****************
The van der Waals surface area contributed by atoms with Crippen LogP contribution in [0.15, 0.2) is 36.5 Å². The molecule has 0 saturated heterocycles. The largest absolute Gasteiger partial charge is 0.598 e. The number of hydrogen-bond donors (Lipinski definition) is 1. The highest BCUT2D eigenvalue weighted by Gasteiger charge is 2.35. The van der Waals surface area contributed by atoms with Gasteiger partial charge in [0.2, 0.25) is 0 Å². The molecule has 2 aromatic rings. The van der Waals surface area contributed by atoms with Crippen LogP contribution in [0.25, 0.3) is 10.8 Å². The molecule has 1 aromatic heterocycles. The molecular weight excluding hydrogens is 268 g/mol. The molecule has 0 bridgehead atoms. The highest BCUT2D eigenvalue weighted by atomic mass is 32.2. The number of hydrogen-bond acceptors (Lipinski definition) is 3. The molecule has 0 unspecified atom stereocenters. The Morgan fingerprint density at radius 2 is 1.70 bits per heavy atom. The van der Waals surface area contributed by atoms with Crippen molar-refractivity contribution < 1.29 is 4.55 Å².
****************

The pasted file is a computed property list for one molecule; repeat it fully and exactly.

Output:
The van der Waals surface area contributed by atoms with Crippen LogP contribution in [0.15, 0.2) is 36.5 Å². The molecule has 0 saturated heterocycles. The largest absolute Gasteiger partial charge is 0.598 e. The number of hydrogen-bond donors (Lipinski definition) is 1. The highest BCUT2D eigenvalue weighted by Gasteiger charge is 2.35. The van der Waals surface area contributed by atoms with Gasteiger partial charge in [0.2, 0.25) is 0 Å². The molecule has 2 aromatic rings. The van der Waals surface area contributed by atoms with Crippen LogP contribution in [0.25, 0.3) is 10.8 Å². The molecule has 1 aromatic heterocycles. The molecular weight excluding hydrogens is 268 g/mol. The molecule has 0 bridgehead atoms. The highest BCUT2D eigenvalue weighted by atomic mass is 32.2. The number of hydrogen-bond acceptors (Lipinski definition) is 3. The molecule has 0 unspecified atom stereocenters. The Morgan fingerprint density at radius 2 is 1.70 bits per heavy atom. The van der Waals surface area contributed by atoms with Crippen molar-refractivity contribution < 1.29 is 4.55 Å².